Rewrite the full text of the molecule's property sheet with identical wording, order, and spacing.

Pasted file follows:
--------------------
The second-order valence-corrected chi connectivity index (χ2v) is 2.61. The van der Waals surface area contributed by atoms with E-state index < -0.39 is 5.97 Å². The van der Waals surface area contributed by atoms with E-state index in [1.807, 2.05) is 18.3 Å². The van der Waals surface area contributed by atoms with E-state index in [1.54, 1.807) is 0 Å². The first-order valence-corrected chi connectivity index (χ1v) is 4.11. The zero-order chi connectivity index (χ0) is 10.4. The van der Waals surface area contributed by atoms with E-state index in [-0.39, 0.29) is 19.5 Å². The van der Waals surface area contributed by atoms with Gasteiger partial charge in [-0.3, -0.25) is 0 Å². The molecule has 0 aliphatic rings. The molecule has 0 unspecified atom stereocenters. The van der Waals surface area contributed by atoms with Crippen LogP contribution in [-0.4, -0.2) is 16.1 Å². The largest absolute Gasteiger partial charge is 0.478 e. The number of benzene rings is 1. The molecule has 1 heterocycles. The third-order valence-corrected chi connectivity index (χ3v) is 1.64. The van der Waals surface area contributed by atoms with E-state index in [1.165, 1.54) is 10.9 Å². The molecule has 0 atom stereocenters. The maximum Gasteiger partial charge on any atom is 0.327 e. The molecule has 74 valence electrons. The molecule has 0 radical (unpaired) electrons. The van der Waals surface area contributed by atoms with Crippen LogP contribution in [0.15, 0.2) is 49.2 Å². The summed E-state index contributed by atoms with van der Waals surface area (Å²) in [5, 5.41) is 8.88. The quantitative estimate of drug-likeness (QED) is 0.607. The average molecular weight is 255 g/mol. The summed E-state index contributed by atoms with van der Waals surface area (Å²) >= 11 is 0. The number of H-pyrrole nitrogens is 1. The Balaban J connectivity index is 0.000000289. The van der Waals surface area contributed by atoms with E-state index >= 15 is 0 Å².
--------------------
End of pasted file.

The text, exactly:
The second-order valence-corrected chi connectivity index (χ2v) is 2.61. The van der Waals surface area contributed by atoms with E-state index < -0.39 is 5.97 Å². The van der Waals surface area contributed by atoms with E-state index in [1.807, 2.05) is 18.3 Å². The van der Waals surface area contributed by atoms with E-state index in [1.54, 1.807) is 0 Å². The first-order valence-corrected chi connectivity index (χ1v) is 4.11. The zero-order chi connectivity index (χ0) is 10.4. The van der Waals surface area contributed by atoms with E-state index in [-0.39, 0.29) is 19.5 Å². The van der Waals surface area contributed by atoms with Gasteiger partial charge in [-0.3, -0.25) is 0 Å². The molecule has 0 aliphatic rings. The molecule has 0 unspecified atom stereocenters. The van der Waals surface area contributed by atoms with Crippen LogP contribution in [-0.4, -0.2) is 16.1 Å². The largest absolute Gasteiger partial charge is 0.478 e. The number of benzene rings is 1. The molecule has 1 heterocycles. The third-order valence-corrected chi connectivity index (χ3v) is 1.64. The van der Waals surface area contributed by atoms with E-state index in [1.165, 1.54) is 10.9 Å². The molecule has 0 atom stereocenters. The maximum Gasteiger partial charge on any atom is 0.327 e. The molecule has 74 valence electrons. The molecule has 0 radical (unpaired) electrons. The van der Waals surface area contributed by atoms with Crippen LogP contribution in [0.15, 0.2) is 49.2 Å². The summed E-state index contributed by atoms with van der Waals surface area (Å²) in [5, 5.41) is 8.88. The quantitative estimate of drug-likeness (QED) is 0.607. The average molecular weight is 255 g/mol. The summed E-state index contributed by atoms with van der Waals surface area (Å²) >= 11 is 0. The number of H-pyrrole nitrogens is 1. The Balaban J connectivity index is 0.000000289. The van der Waals surface area contributed by atoms with E-state index >= 15 is 0 Å².